Samsung CLP-500 Review

by Eric Grevstad

Samsung, known for nifty, thrifty monochrome lasers, has a few surprises up its sleeve with its first four-color model — faster and quieter operation and more paper capacity than the competition for $699.

Samsung Electronics America jockeys with Konica Minolta (nee Minolta-QMS) for supremacy in the under-$200 monochrome laser printer category. So what's Samsung been doing on the sidelines the last couple of years while its rival, chased by HP and others, sets the pace in the under-$1,000 color laser market?

Getting warmed up, obviously. At $699, the Korean giant's first color laser printer — the CLP-500 — bears the same list price as the Konica Minolta Magicolor 2300W we tested last May. (To be sure, it doesn't match the latter's current $200 rebate offer, though we've already seen a few online vendors discounting the Samsung to $640 or $650.)

But the Samsung is faster than the Magicolor — rated at 5 pages per minute for color and 21 ppm for letter-sized black and white. It's quieter. It has more onboard memory — 64MB expandable to 192MB, versus 32MB not expandable — and paper capacity, with a 250-sheet bottom cassette plus 100-sheet fold-down auxiliary tray plus optional second cassette.

And it prints on both sides of the page, with the automatic duplexing that's rare on monochrome, let alone color, lasers in this price range (and a $400 option for the 2300W) as standard equipment. The CLP-500 isn't flawless — we think its consumable and per-page costs, while cheap compared to desktop inkjets', are a bit steep compared to more heavy-duty color lasers' — but it's a landmark bargain and a tempting small-office or workgroup solution.

It Won't Drown Out a Conversation
To be sure, the CLP-500 cuts some of the same corners as its competitors in the economy-color-laser class — most obviously, it's not optimized for sharing, with parallel and USB 2.0 ports but no network interface. If you don't want to designate your PC as the office print server, an Ethernet-equipped model CLP-500N is $850; if you have a WiFi-equipped notebook, a wireless network adapter for the printer is $250.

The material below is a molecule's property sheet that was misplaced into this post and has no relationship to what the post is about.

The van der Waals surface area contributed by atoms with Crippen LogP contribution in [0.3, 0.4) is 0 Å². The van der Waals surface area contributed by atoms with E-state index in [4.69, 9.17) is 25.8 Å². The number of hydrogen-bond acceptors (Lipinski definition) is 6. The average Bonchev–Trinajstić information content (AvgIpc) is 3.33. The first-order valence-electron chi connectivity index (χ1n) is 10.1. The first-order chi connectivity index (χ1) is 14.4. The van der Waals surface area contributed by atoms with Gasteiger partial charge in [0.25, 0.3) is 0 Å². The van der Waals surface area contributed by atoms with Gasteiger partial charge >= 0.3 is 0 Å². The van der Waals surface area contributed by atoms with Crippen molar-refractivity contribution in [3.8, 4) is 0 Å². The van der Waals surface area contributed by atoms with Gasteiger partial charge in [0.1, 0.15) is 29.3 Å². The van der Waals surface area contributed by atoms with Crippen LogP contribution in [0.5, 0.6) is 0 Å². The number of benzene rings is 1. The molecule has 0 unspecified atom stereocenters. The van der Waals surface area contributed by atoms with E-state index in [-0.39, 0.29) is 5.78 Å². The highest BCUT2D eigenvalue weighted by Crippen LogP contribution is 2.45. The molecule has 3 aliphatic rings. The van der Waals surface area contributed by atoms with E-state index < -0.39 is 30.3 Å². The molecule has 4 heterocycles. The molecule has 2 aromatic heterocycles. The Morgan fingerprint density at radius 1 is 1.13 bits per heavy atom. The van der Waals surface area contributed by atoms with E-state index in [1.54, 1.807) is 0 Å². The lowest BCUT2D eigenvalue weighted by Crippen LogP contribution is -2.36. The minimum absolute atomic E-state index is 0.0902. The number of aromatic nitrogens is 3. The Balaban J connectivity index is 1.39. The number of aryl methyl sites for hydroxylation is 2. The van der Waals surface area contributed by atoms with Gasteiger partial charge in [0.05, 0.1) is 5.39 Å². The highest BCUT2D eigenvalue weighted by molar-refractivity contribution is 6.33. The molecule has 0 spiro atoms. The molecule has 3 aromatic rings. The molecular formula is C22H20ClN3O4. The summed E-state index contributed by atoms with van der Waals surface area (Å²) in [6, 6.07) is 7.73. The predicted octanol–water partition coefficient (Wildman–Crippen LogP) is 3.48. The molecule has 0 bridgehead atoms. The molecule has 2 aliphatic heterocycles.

Also like its peers, the Samsung — though smaller than the color lasers of a few years ago — is an ungainly giant compared to today's petite inkjet printers, a desk-hogging 20 inches wide, 18.5 inches deep, and 16 inches high. We're not too macho to admit we did a little huffing and puffing when wrestling the CLP-500 out of its crate; loaded with toner cartridges and imaging unit, it weighs 77.2 pounds.

But while it's probably too bulky to put on your desktop instead of a nearby stand or table, the CLP-500 is, impressively, not too loud to put near your telephone. Any color laser loops color pages through four passes to affix cyan, magenta, yellow, and black toner to the paper; most do it by rotating a carousel of toner cartridges successively into printing position, an audible cycle with the Magicolor 2300W and a thunking, clunking racket with the HP Color LaserJet 1500N we tested eight months ago.

But Samsung's engineers, not to mention its crackerjack Marketing Acronym Team, created what the company calls a Non-Orbiting Noiseless Optic Imaging System (NO NOIS) engine that uses a larger imaging drum and fixed toner cartridges — the cartridges are rectangular or slab-shaped units which slide into a stack of four slots at the printer's left side. The result, while not silent, is indeed the quietest color laser we've listened to — some whir from the cooling fan, muffled thuds from the drivetrain, and occasional whine from a paper roller, but nothing intrusive or obnoxious.

Aside from brute-strength considerations, setup is straightforward, if not super-simple: You open the left-side door, then press a button to open the top lid, then rip through a half-dozen black plastic bags and cardboard covers to open and install the imaging unit, transfer belt, and quartet of toner cartridges. The imaging drum slid into place easily; the transfer belt took a little twiddling, just enough for us to start worrying about the setup pamphlet's stern "Do Not Leave Components Exposed To Light For More Than a Minute" warnings, before finding its niche; and the toners all found their slots on our first or second try.

That leads us to the consumable-cost gripes we mentioned: The CLP-500's black toner cartridge is rated for an estimated 7,000 pages and priced at $100, with the cyan, magenta, and yellow cartridges rated for 5,000 pages and costing $120 apiece.

However, as with Samsung's and some other monochrome lasers, the toner cartridges you'll find in the box are less than half full — rated for 1,500 color and 2,000 black pages — to help the company hit that tantalizingly low purchase price. Suffice it to say this isn't one of our favorite printer-vendor tricks.

Inkjets? We Don't Need No Stinkin' Inkjets